The 25th April is Liberation Day in Italy. A day to remember the end of the fascist dictatorship and the end of Nazi occupation. It’s also very close to the national spring holiday on May 1st, so lots of Italians take time off work during this week. Put that together with some unseasonably warm weather and you have the recipe for some serious Italian socialising.
We moved to a carpark by the ‘Maldives of Puglia’, a long stretch of white sand beach with beautifully clear water – although it didn’t deliver the tropical fish and turtles I would have expected of the Maldives – we got there at about 10am and it was half full, including a handful of motorhomes. About an hour later it was the typical chaos of a busy Italian carpark. Every available space taken, small cars squeezed into unfeasibly small spaces (we did witness one driver climb out of his boot), cars parked on the end of rows, cars double parked (I assume they knew each other), newcomers driving round several times looking for a space. It was entertainment in itself.
The lidos had not yet opened for the season – and I bet they were kicking themselves – so there were no regimented ranks of umbrellas and sunloungers, and no payment to get onto the beach or to park. Behind the beach a fair had set up, with fairground rides, food stalls, bars, live music and some incongruous bric-a-brac sellers. It wasn’t really our thing, but sometimes it’s good to just go with the flow. We alternated lying on the beach with wandering around the fair, soaking up the atmosphere and enjoying watching so many people having a good time. On the beach we witnessed people standing knee deep in the sea having vivacious conversations either with other people or on their phones. We decided that knee deep was the optimum depth, you would be cooled by the sea, no one would accuse you of sneaking in for a quick wee and you wouldn’t get your swimming costume wet, avoiding having to do the towel dance to change out of clammy swimwear and into dry undies. A group of a dozen or more teenage boys set up camp behind us, attracting the attention of passing teenage girls, who then walked past again, and again. We groaned inwardly but the lads were more interested in looking good than creating any sort of disturbance. When they played football they always had a couple of them fielding any stray balls that might hit other families – how very civil. But then, when you see how packed Italian beaches get, there is probably a strict etiquette for beach behaviour.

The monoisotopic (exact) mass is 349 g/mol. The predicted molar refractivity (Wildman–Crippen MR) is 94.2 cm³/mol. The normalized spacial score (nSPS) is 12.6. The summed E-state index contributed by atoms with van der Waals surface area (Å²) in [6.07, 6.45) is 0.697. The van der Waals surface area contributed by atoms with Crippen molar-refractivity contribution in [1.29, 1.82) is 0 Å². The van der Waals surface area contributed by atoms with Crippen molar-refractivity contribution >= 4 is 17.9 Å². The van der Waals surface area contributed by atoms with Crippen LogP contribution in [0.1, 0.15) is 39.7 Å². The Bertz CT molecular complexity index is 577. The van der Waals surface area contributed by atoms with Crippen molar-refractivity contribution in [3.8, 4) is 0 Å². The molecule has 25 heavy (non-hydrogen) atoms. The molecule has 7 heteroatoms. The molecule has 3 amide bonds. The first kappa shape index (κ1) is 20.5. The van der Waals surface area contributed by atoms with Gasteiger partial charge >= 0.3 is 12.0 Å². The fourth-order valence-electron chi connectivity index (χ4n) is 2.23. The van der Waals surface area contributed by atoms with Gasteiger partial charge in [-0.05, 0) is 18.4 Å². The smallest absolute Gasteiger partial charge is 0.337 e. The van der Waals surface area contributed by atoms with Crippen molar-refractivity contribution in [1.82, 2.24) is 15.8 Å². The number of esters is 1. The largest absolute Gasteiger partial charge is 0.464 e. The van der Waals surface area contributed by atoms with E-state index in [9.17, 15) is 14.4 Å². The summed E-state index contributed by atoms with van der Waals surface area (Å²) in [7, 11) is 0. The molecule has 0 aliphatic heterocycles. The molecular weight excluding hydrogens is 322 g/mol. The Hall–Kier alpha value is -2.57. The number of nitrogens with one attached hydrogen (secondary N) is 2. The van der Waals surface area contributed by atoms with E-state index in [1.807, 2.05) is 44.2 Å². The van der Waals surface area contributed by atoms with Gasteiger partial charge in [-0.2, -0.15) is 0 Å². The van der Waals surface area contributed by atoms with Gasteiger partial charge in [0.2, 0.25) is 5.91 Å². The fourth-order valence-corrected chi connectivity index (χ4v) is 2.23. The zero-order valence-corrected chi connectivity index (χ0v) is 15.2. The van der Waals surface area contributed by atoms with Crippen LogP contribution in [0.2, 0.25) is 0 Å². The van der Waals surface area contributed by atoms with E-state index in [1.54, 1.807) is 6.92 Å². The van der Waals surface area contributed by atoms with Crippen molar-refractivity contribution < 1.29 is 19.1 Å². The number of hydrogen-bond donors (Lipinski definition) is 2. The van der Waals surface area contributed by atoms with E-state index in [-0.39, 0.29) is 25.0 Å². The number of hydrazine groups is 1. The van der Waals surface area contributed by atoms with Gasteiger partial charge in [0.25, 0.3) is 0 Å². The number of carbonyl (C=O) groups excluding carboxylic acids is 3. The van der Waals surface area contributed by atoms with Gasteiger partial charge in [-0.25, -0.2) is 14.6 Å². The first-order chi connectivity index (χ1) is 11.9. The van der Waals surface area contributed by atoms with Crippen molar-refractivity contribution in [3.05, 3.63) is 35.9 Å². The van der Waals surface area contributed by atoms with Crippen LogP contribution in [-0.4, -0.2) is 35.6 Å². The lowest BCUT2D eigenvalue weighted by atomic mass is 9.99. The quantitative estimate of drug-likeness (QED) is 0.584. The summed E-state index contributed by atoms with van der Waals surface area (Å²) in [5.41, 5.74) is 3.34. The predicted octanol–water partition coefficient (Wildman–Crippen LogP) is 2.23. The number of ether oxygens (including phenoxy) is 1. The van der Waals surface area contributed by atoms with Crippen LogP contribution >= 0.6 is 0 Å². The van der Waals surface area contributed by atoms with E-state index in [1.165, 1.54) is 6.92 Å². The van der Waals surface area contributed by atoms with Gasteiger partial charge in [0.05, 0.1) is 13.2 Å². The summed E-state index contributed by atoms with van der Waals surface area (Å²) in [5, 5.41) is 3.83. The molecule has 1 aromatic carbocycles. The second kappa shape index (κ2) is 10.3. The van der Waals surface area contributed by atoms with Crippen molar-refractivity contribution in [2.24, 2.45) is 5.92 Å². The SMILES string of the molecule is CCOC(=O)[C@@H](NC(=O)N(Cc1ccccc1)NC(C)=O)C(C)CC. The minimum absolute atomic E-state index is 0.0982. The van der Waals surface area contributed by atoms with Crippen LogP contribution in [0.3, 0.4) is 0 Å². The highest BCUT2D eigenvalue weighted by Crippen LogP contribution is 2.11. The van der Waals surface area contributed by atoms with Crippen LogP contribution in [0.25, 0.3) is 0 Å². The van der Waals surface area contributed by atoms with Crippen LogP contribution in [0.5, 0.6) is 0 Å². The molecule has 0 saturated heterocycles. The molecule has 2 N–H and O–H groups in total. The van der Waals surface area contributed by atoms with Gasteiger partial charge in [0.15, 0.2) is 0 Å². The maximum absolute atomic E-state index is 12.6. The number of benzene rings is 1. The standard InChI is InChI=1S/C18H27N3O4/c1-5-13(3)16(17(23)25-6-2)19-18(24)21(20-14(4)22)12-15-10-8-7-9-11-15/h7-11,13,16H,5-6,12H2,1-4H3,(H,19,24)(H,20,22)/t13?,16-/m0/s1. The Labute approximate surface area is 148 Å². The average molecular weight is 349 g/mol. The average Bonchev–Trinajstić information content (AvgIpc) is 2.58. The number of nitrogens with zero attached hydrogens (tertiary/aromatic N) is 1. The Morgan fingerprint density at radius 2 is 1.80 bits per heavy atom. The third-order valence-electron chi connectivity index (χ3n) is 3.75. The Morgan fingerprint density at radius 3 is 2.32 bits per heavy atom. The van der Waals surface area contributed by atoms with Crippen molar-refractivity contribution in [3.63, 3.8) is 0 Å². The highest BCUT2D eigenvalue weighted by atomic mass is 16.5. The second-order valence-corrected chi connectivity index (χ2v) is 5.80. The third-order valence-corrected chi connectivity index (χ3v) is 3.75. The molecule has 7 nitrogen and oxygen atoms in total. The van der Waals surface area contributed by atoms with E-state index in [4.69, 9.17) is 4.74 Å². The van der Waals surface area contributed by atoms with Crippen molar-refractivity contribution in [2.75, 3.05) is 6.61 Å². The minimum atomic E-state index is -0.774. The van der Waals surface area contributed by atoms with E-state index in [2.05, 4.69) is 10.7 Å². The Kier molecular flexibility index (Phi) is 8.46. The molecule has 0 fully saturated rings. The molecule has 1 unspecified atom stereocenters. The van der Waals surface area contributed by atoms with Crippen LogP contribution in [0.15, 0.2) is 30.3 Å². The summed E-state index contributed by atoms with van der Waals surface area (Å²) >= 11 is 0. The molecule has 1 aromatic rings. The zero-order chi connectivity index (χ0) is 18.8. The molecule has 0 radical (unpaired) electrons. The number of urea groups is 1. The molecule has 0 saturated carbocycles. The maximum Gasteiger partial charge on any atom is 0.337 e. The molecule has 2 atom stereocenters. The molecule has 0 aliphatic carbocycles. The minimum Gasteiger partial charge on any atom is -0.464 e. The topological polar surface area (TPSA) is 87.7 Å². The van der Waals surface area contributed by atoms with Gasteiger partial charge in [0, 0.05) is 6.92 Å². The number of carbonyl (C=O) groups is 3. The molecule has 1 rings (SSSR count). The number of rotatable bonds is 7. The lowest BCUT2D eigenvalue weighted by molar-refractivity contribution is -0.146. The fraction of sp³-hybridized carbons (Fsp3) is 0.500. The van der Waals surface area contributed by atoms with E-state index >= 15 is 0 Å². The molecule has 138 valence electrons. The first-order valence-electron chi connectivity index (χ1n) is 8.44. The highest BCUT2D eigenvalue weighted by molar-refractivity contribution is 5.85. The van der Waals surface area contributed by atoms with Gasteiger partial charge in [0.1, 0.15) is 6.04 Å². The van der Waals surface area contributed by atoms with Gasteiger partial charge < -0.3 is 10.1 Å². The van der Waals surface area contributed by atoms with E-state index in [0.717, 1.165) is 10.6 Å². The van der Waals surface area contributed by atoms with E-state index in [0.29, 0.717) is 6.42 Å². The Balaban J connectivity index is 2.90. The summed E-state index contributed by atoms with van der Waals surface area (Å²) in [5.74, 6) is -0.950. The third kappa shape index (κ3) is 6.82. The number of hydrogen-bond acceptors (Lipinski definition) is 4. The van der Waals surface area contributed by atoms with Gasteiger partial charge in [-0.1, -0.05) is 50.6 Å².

The partying went on until about 10pm, so not particularly late, the car park was left with just a few motorhomes parked up and we had a quiet night. Watching so many families and friends having a good time reminded us of home and how nice it is to celebrate together.